My Soul to Take, by Yrsa Sigurdardottir

Yrsa Sigurdardottir

Yrsa Sigurdardottir

Yrsa Sigurðardóttir was born in Reykjavík on August 24th, 1963. She has a B.Sc.- degree in civil engineering from the University of Iceland (1988) and M.Sc.- degree in the same field from Concordia University in Montreal, Canada (1997). She works as a civil engineer, as well as being a writer of children 's books and crime fiction.

See video with her below!


  • Þriðja táknið 2005 (The Last Rituals, 2007)
  • Sér grefur gröf 2006 (My Soul to Take, 2009)
  • Aska 2007 (Ashes to Dust, 2010)
  • Auðnin 2008 (The Day is Dark)
  • Horfðu á mig 2009 (Look at Me)
If you want to get a job done, ask a busy woman. And Reykjavik lawyer Thóra Gudmundsdóttir is a very busy woman. Her 16-year-old son is about to become a father, her secretary My Soul to Take, by Yrsa Sigurdardottir has been working to rule for as long as anyone can remember, and she is stuck with an annoying client committed to quibbling about the height of letterboxes. She needs to get away.

Respite comes in the shape of Jónas Júlíusson, radio mogul turned hotelier. Jónas is developing an old farm on the remote Snaefellsnes peninsula into a new-age spa resort. His vision is to offer a range of services to the hotel residents - including sex therapy, aura reading and massages - in a tranquil, uplifting environment. One thing stands in the way of this ambition. The land surrounding the hotel appears to be haunted, and Jónas wants to sue its former owners. The down-to-earth Thóra doesn't believe in ghosts, but Jónas persuades her to take his case by offering a free stay at the hotel. When a murder is committed and Jónas comes under suspicion, Thóra must investigate the misdeeds of the past in order to solve the crimes of the present.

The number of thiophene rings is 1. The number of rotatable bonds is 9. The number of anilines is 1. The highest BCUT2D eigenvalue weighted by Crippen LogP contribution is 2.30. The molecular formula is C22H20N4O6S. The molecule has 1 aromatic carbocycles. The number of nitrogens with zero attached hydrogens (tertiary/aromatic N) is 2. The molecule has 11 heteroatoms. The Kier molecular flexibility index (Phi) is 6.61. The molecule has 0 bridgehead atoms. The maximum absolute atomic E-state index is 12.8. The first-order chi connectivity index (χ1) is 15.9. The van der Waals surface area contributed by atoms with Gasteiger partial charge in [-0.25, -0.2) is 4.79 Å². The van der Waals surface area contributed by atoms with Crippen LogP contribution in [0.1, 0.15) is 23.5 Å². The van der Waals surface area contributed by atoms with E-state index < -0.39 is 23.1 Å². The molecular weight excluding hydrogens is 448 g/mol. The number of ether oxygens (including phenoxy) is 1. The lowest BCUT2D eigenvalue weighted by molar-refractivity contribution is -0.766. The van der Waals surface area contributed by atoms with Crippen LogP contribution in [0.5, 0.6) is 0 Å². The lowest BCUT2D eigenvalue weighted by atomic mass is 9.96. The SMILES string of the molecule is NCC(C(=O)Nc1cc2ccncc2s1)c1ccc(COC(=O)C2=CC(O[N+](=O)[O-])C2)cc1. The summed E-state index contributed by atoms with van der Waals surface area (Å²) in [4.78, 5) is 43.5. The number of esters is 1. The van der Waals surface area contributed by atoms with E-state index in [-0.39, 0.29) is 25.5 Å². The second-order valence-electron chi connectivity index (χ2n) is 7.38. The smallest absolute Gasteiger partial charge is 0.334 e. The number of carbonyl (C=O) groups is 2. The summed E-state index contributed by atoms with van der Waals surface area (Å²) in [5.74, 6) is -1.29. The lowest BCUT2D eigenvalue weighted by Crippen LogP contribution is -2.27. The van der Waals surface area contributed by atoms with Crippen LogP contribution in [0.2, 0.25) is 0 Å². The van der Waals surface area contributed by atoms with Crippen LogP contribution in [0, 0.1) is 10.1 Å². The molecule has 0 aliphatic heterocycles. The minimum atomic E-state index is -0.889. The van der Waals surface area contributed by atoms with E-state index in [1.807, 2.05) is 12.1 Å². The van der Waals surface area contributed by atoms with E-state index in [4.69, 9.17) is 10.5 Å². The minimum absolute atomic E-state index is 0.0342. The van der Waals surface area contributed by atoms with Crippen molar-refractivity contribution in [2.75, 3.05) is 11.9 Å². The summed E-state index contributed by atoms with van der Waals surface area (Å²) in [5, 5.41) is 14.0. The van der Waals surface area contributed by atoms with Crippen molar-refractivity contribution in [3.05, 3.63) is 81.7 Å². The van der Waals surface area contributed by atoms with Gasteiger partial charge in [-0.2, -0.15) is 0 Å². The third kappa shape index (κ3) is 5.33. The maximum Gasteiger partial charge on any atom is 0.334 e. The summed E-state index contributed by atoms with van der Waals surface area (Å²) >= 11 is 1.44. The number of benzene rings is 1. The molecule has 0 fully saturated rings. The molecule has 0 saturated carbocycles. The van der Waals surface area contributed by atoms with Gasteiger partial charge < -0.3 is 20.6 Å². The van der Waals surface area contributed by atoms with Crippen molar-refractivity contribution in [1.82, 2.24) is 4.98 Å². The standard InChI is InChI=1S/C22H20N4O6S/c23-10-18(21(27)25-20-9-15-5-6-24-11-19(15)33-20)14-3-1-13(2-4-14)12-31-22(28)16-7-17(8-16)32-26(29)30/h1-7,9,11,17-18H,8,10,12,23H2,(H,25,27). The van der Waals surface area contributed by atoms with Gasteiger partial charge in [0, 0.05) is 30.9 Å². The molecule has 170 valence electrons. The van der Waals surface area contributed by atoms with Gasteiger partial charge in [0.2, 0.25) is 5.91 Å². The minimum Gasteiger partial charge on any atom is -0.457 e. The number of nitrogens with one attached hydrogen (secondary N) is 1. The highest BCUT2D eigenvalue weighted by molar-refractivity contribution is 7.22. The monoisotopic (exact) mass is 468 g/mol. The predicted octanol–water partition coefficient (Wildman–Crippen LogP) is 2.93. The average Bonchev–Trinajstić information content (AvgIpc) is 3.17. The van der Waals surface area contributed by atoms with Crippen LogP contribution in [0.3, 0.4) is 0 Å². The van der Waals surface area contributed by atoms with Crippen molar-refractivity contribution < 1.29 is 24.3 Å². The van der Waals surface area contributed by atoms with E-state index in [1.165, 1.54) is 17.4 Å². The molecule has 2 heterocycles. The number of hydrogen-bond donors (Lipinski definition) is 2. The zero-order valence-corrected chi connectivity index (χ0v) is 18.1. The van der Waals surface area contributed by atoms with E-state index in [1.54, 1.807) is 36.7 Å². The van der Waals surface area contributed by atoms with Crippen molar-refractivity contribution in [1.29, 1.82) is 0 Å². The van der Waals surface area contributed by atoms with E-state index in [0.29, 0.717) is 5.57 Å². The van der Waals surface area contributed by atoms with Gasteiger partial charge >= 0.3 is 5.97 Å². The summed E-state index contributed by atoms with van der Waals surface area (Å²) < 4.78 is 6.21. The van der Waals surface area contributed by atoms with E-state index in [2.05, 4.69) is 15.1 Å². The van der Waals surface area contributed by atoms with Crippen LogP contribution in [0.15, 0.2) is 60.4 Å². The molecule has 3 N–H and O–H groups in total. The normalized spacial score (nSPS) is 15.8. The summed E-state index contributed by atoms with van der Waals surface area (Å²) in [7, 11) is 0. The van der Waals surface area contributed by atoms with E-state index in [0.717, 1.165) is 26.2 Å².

My Soul to Take is the second of Yrsa Sigurdardottir's books for adults to be translated into English. I for one am very glad that the work of this civil engineer has reached the English-speaking public. She is a compelling storyteller. Her special talent as a writer of crime fiction is to engage the reader at the level of the novel's characters. Reading this book (and the same goes for Last Rituals, the first novel in this series), I found myself in complete empathy with Thóra, which meant that I remained in delicious suspense until the story's climax. On the way, the narrative was by turns witty, shocking and exhilarating. It was never predictable. I especially enjoyed the way the various plot lines came together into a stylish and poignant ending. And as an armchair tourist I loved the distinctive flavour of modern Iceland combined with a pinch or two of the country's history.

I'm not at all surprised to hear that Yrsa Sigurdardottir has written a number of books for children. Reading My Soul to Take has returned me to a child-like state where, exhausted yet greedy, I beg for the storytelling to continue. Come on, Yrsa, tell us another one!

Review by Lynn Reynolds

Praise for Yrsa Sigurdardottir:

“Sigurdardottir delivers terrific clammy atmosphere and frequent frissons of fear; she is entitled to join the front rank of Nordic crime writers.” (The Times)

“Yrsa Sigurdardottir keeps up the standard . . . untypically, instead of the usual gloomy middle-aged man, her sleuth is a young woman . . . a personable heroine.” (Sunday Telegraph)

Ashes to Dust, by Yrsa Sigurdardottir